What We’re Reading: December 8th

Commentary: The next generation of training for Arabidopsis researchers: Bioinformatics and quantitative biology

Friesner and 38 other authors have written a Commentary outlining the need to radically redesign training for plant scientists to prepare for the massive production of biological data. They recommend a comprehensive revision of how we train undergraduate through post-docs, as well as opportunities for current faculty to acquire training. (We asked three of the authors for more information about some of the proposed changes – read more here ). You can also contribute your thoughts in terms of best ways to train or retrain plant scientists for our big-data world here.  (Summary by Mary Williams) Plant Physiol. 10.1104/pp.17.01490

Update: Impacts of fluctuating light on crop performance

Light intensity varies seasonally, with time of day, with cloudiness, and as overlying leaves move in the wind.  A sudden change in light intensity alters photosynthetic responses, but not all responses change at the same rate. For example, upon an increase in light intensity, photosynthetic electron transport can be upregulated more rapidly than stomatal conductance, affecting photosynthetic productivity. Sluggishness in stomatal closure in response to shade can adversely affect water-use efficiency. Slattery et al. explore how various facets affect photosynthesis in fluctuating light, and compare the impacts on C3 versus C4 plants. The “lagging response of photosynthesis to both increasing and decreasing light intensity… reveals opportunities for improving performance”, but more studies in natural, light-fluctuating environments are needed.  (Summary by Mary Williams) Plant Physiol. 10.1104/pp.17.01234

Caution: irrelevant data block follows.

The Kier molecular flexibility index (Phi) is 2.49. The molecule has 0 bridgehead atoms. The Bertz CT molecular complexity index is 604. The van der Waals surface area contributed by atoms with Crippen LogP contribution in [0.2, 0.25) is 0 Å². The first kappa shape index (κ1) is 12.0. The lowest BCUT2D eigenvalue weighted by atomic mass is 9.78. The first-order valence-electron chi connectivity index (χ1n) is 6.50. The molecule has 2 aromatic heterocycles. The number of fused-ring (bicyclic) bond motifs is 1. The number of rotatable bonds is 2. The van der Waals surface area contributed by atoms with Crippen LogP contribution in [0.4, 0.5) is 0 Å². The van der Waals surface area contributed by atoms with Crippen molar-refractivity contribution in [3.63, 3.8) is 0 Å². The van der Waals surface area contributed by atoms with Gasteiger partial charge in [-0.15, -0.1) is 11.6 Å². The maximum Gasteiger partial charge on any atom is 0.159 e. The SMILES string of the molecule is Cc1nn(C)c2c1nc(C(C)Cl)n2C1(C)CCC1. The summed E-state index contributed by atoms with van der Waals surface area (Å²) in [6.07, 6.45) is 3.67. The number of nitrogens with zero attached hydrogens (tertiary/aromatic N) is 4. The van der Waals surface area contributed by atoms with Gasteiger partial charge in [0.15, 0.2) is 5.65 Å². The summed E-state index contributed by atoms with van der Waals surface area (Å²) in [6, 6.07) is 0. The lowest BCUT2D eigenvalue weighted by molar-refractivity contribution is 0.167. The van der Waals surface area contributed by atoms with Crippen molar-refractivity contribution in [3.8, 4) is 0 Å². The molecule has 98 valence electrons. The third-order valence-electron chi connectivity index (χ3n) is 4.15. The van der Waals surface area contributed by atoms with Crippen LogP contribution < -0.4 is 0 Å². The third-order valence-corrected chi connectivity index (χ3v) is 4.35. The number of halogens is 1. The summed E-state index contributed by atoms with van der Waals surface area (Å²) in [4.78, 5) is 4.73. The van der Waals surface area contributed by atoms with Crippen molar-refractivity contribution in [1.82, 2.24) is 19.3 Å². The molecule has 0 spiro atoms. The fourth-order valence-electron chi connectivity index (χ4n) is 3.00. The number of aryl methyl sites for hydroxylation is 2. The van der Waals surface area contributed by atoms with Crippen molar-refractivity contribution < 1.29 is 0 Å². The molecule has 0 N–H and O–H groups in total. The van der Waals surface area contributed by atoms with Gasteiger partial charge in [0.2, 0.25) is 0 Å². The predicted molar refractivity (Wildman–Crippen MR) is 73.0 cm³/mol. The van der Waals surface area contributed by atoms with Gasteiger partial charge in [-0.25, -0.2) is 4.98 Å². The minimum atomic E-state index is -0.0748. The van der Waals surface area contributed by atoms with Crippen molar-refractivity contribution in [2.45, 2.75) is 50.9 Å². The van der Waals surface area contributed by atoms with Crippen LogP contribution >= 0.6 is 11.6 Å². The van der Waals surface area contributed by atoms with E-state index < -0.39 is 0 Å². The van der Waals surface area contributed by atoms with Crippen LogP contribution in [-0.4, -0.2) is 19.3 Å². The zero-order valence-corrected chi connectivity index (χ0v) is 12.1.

Letter: New database for metal and metalloid accumulating plants 

Plants that can accumulate metals or metalloids in their living tissues to extremely high levels (hyperaccumulators) can be used to model metal uptake and biotic interactions and used for phytoremediation, among other uses. While the uses for hyperaccumulators are vast, until now a database with global coverage of hyperaccumulators has been lacking. The new Global Hyperaccumulator Database (www.hyperaccumulators.org), under the administration of the Centre for Mined Land Rehabilitation of The University of Queensland (Brisbane, Australia), contains information about all known metal and metalloid hyperaccumulator species, including taxonomy, distribution, ecology, collection records, analytical data, and reference information. This database gathers data that is difficult to locate, provides information that has not been published in open literature, keeps nomenclature changes up to date and raises awareness of threatened hyperaccumulator species. As of July 2017, the database contains 721 species and continues to grow, as the discovery of hyperaccumulators is easier with new technologies. (Summary by Julia Miller) New Phytol. 10.1111/nph.14907

Review: Acid growth, an ongoing trip

Plant growth is determined not only by cell division, but also by loosening of the cell wall. Arsuffi and Braybrook review our understanding of the mechanisms of cell wall loosening. Already in the 1970s scientists started to observe that low pH leads to increased growth, using destructive experiments. Although the effect of pH enhanced extensibility of effectively dead organs, RNA and protein synthesis were later identified to be important for effective cell wall loosening. Today we know that auxin induces apoplast acidification through phosphorylation of proton pumps at the plasma membrane. Modern fluorescent pH probes allow identification of the differences in apoplast acidification dynamics between hypocotyl and root during their growth. In the future, differences between species, feedback mechanisms and other wall modifying agents remain to be identified for their role in apoplast acidification and growth regulation. (Summary by Magdalena Julkowska) J. Exp. Bot 10.1093/jxb/erx390